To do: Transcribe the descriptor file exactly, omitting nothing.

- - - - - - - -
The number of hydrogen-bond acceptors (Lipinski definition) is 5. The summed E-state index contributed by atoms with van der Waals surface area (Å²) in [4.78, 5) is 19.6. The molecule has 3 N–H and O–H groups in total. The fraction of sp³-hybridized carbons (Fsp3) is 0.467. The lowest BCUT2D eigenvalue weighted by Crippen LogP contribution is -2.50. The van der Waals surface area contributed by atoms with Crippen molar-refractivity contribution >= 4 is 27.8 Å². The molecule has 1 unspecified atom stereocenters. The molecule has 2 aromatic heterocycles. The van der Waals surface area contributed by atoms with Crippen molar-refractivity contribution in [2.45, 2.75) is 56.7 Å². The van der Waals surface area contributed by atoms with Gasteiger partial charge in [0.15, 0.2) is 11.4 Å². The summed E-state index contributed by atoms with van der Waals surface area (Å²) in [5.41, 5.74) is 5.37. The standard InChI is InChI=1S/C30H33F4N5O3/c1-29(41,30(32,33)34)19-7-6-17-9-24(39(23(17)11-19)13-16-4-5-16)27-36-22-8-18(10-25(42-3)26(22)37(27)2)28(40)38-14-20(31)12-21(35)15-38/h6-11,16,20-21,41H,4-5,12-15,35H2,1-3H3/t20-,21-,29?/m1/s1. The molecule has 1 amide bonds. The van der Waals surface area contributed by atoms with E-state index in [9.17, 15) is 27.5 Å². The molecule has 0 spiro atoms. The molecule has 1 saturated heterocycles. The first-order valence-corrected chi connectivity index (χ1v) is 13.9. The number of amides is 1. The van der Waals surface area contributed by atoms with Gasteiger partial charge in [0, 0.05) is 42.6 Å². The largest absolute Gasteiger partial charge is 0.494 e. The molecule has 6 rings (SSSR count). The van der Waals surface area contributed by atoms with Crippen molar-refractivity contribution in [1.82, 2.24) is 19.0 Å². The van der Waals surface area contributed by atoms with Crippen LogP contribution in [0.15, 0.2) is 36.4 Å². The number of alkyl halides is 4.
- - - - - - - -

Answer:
The number of hydrogen-bond acceptors (Lipinski definition) is 5. The summed E-state index contributed by atoms with van der Waals surface area (Å²) in [4.78, 5) is 19.6. The molecule has 3 N–H and O–H groups in total. The fraction of sp³-hybridized carbons (Fsp3) is 0.467. The lowest BCUT2D eigenvalue weighted by Crippen LogP contribution is -2.50. The van der Waals surface area contributed by atoms with Crippen molar-refractivity contribution >= 4 is 27.8 Å². The molecule has 1 unspecified atom stereocenters. The molecule has 2 aromatic heterocycles. The van der Waals surface area contributed by atoms with Crippen molar-refractivity contribution in [2.45, 2.75) is 56.7 Å². The van der Waals surface area contributed by atoms with Gasteiger partial charge in [0.15, 0.2) is 11.4 Å². The summed E-state index contributed by atoms with van der Waals surface area (Å²) in [5.41, 5.74) is 5.37. The standard InChI is InChI=1S/C30H33F4N5O3/c1-29(41,30(32,33)34)19-7-6-17-9-24(39(23(17)11-19)13-16-4-5-16)27-36-22-8-18(10-25(42-3)26(22)37(27)2)28(40)38-14-20(31)12-21(35)15-38/h6-11,16,20-21,41H,4-5,12-15,35H2,1-3H3/t20-,21-,29?/m1/s1. The molecule has 1 amide bonds. The van der Waals surface area contributed by atoms with E-state index in [9.17, 15) is 27.5 Å². The molecule has 0 spiro atoms. The molecule has 1 saturated heterocycles. The first-order valence-corrected chi connectivity index (χ1v) is 13.9. The number of amides is 1. The van der Waals surface area contributed by atoms with Gasteiger partial charge in [0, 0.05) is 42.6 Å². The largest absolute Gasteiger partial charge is 0.494 e. The molecule has 6 rings (SSSR count). The van der Waals surface area contributed by atoms with Crippen molar-refractivity contribution in [1.82, 2.24) is 19.0 Å². The van der Waals surface area contributed by atoms with Crippen LogP contribution in [0.15, 0.2) is 36.4 Å². The number of alkyl halides is 4.